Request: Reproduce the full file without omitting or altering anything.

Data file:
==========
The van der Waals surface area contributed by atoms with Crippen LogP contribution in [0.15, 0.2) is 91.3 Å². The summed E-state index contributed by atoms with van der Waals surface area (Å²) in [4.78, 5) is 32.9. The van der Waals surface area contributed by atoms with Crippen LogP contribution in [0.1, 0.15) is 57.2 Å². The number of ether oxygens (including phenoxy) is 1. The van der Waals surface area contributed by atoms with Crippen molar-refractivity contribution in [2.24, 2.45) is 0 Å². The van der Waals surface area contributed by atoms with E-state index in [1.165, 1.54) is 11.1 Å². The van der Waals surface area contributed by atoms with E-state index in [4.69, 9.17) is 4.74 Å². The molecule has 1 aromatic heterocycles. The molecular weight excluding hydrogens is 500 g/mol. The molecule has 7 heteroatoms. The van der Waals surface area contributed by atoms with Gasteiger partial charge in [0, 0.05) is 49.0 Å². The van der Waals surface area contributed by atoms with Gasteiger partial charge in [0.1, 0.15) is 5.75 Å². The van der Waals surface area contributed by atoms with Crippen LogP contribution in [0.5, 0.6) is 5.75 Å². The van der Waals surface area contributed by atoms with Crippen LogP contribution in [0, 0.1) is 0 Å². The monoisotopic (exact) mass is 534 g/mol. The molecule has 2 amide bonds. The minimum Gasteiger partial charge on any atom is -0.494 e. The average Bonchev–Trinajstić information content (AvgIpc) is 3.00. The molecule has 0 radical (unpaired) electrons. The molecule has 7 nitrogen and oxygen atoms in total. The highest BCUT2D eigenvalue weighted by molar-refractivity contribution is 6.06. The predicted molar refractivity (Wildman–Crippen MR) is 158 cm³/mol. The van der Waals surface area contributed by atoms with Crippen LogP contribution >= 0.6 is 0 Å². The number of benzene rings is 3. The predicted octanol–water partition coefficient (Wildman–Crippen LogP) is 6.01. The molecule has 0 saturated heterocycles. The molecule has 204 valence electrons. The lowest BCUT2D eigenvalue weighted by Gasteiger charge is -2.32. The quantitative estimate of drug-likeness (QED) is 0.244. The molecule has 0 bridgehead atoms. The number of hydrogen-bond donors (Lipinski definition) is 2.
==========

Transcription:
The van der Waals surface area contributed by atoms with Crippen LogP contribution in [0.15, 0.2) is 91.3 Å². The summed E-state index contributed by atoms with van der Waals surface area (Å²) in [4.78, 5) is 32.9. The van der Waals surface area contributed by atoms with Crippen LogP contribution in [0.1, 0.15) is 57.2 Å². The number of ether oxygens (including phenoxy) is 1. The van der Waals surface area contributed by atoms with Crippen molar-refractivity contribution in [2.24, 2.45) is 0 Å². The van der Waals surface area contributed by atoms with E-state index in [1.165, 1.54) is 11.1 Å². The van der Waals surface area contributed by atoms with E-state index in [4.69, 9.17) is 4.74 Å². The molecule has 1 aromatic heterocycles. The molecular weight excluding hydrogens is 500 g/mol. The molecule has 7 heteroatoms. The van der Waals surface area contributed by atoms with Gasteiger partial charge in [0, 0.05) is 49.0 Å². The van der Waals surface area contributed by atoms with Gasteiger partial charge in [0.1, 0.15) is 5.75 Å². The van der Waals surface area contributed by atoms with Crippen LogP contribution in [0.5, 0.6) is 5.75 Å². The van der Waals surface area contributed by atoms with Crippen LogP contribution in [0, 0.1) is 0 Å². The monoisotopic (exact) mass is 534 g/mol. The molecule has 2 amide bonds. The minimum Gasteiger partial charge on any atom is -0.494 e. The average Bonchev–Trinajstić information content (AvgIpc) is 3.00. The molecule has 0 radical (unpaired) electrons. The molecule has 7 nitrogen and oxygen atoms in total. The highest BCUT2D eigenvalue weighted by molar-refractivity contribution is 6.06. The predicted molar refractivity (Wildman–Crippen MR) is 158 cm³/mol. The van der Waals surface area contributed by atoms with Crippen LogP contribution >= 0.6 is 0 Å². The number of benzene rings is 3. The predicted octanol–water partition coefficient (Wildman–Crippen LogP) is 6.01. The molecule has 0 saturated heterocycles. The molecule has 204 valence electrons. The lowest BCUT2D eigenvalue weighted by Gasteiger charge is -2.32. The quantitative estimate of drug-likeness (QED) is 0.244. The molecule has 0 bridgehead atoms. The number of hydrogen-bond donors (Lipinski definition) is 2.